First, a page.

Wednesday, 28 May 2014

5 reasons you get out of bed...

I generally get up without too much complaint. It’s hard some days, because my bed is too damn comfy and I am warm and cosy and have a hard-on I need to re-organise.

But I don’t really struggle to get up.  I just leave it to the last possible second before I do.

But in that fuzzy little bit of time where I fantasise unrealistically about phoning in sick, or going back under the covers and hiding – in that strange 10 minutes that feels like 10 seconds, I wonder about what it would be like if I stayed in bed, and then I immediately leap out of bed and get ready for school.

And here are 5 reasons why...

You may have read fairly recently, about what happens when I don’t go to work. I have my class pretty much under the thumb now, though there are always surprises in special needs. But when I’m not there, they turn into animals. They are abusive, they are violent, they are obnoxious. And my staff will have a shocking day, and the children will have a shocking day, and their parents will have a shocking night...  all because I didn’t go to work. I am the glue that holds the class together, and without me it will be a disaster and I really can’t do that to my staff. Also, I will have to pick up the pieces when I return and it’s really just much easier if I go in and make the day work.

I should add, I’m not blowing my own trumpet.  I’m not especially skilled or amazing. It’s just the way it works in my class.  That is the pattern and always has been. I am their consistent, trusted adult, and no-one else will do. They will punish the other staff if I’m not there... as they did last week.

It’s not just a case of phoning in sick. It’s getting up, calling in sick, then firing up my laptop, then spending probably an hour writing cover plans for my lessons that day, then emailing them. Then contacting my staff to warn them. By the time I’ve done all that I could be at work, at my desk, listening to Radio 4 and doing something useful. It’s not practical to skip school unless you really have to.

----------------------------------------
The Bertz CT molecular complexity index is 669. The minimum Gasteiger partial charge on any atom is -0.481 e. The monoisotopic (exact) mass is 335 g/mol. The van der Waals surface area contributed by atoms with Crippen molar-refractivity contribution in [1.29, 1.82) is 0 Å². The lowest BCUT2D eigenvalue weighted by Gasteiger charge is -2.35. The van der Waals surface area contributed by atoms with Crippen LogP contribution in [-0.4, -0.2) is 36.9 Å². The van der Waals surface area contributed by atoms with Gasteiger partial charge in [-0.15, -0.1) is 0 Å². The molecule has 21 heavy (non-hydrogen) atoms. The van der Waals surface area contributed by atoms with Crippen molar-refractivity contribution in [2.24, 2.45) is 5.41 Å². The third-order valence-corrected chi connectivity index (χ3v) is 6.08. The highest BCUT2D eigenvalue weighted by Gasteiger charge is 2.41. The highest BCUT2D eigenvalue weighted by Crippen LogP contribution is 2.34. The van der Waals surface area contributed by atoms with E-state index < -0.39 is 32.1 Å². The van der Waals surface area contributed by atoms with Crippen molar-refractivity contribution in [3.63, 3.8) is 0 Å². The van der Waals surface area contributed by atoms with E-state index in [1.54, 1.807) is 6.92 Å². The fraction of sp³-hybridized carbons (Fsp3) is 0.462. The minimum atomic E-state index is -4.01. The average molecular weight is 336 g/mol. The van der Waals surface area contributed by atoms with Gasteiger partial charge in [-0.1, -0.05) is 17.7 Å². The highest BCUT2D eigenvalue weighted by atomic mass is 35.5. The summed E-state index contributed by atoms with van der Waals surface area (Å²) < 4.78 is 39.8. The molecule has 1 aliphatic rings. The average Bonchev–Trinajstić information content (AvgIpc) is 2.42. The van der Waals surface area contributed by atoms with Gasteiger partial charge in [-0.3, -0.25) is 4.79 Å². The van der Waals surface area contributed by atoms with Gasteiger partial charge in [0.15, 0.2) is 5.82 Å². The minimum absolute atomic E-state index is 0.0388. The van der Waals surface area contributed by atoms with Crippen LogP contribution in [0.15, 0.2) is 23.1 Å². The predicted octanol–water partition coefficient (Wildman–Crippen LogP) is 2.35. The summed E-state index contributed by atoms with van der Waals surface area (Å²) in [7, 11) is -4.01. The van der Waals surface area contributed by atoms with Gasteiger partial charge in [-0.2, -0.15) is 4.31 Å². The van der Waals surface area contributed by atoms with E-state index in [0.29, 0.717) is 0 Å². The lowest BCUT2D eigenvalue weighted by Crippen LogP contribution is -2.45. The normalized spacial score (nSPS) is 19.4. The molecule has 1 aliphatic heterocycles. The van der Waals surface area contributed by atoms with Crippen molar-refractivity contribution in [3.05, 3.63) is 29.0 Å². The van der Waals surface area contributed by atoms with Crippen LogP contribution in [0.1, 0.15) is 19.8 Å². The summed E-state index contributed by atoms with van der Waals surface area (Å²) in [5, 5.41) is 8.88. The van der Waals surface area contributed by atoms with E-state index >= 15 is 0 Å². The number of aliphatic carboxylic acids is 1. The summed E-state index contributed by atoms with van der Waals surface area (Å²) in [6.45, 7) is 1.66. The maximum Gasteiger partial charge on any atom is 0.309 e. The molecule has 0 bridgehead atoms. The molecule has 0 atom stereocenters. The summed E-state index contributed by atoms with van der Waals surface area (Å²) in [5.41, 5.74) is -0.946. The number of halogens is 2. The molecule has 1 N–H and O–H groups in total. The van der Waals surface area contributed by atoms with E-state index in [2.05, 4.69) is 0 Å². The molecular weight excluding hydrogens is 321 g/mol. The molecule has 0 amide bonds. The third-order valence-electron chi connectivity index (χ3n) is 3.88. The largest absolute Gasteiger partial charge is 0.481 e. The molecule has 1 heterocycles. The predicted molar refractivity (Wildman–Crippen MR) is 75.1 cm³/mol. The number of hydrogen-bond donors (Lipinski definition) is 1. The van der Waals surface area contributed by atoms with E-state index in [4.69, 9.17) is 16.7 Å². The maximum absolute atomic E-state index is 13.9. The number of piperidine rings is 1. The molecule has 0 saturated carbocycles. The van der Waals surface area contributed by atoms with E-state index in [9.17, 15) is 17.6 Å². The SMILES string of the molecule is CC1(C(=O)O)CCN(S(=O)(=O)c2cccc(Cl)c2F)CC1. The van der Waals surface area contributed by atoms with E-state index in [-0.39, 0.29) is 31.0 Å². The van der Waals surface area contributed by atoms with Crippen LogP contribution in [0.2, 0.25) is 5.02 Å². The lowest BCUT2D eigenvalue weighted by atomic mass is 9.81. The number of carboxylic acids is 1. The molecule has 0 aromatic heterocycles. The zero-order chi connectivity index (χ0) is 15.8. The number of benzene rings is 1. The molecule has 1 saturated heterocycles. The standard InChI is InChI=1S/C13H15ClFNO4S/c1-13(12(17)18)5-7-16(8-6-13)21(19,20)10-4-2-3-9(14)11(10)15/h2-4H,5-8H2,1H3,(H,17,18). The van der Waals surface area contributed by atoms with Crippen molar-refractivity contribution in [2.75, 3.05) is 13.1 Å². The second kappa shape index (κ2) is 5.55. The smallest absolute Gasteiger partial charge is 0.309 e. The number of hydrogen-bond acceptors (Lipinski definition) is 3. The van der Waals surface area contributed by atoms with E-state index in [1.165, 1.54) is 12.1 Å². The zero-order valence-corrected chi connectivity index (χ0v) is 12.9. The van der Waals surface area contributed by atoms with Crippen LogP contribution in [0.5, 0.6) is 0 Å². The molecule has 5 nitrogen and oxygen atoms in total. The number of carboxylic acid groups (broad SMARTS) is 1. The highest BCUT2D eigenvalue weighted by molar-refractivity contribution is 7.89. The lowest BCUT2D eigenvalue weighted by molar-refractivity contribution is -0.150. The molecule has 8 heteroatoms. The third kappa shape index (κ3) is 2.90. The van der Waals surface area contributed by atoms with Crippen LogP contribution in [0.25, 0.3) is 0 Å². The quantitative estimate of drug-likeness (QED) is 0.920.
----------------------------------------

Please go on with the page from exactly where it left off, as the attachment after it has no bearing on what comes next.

I’m pretty well paid these days. Everything you hear about teachers’ pay and teachers’ pensions being poor is a bit of a myth really. My pay goes up all the time, and it’s pretty generous. And the pension is REALLY generous. Don’t get me wrong, I work extremely hard. It is not an easy job most days, and we get ignored, we get abused, we get spat at... we get hurt! Often, in fact. But the pay really is pretty reasonable.  Especially for the hours I do... it’s not like mainstream where the kids are lovely but you lose every weekend and evening. The days in special are hard and scary, but you don’t have the same level paperwork of waiting for you afterwards.

I find money quite motivating. When I’m having a particularly hard day, and they’ve pushed me a little too far, I calculate my hourly rate. Then my half hourly, then how much money I’ve actually earned in the time I’ve been being verbally abused and I think “Ooh, actually, this is a bargain!” and it really helps me endure it professionally.

When I am struggling to get up in the morning (usually at the end of term when I have cumulative exhaustion) I burn myself a new CD. So excited am I at the prospect of playing my new CD in the car, that I happily leap out of bed and hurry to work so I can hear it. The same can be said for sunny weather and roof-down days. There is no greater pleasure than driving to work on a morning warm enough to have the roof down.

I actually kind of love my job.  Yes, when you get right down to it, they’re completely mad, but it is immensely satisfying and I’m GOOD AT IT. The reason the days (usually) go well for me is because I am getting very, very good at steering my charges through their various frustrations and misapprehensions, especially at this point in the year when I know them so well. They’re good fun, they’re endlessly amusing and I manage to build quite a lot of fun into most days. I need them to enjoy it, so on top of the maths and English and science and RE, we always find time to do something fun.

And consequently, I have fun too.

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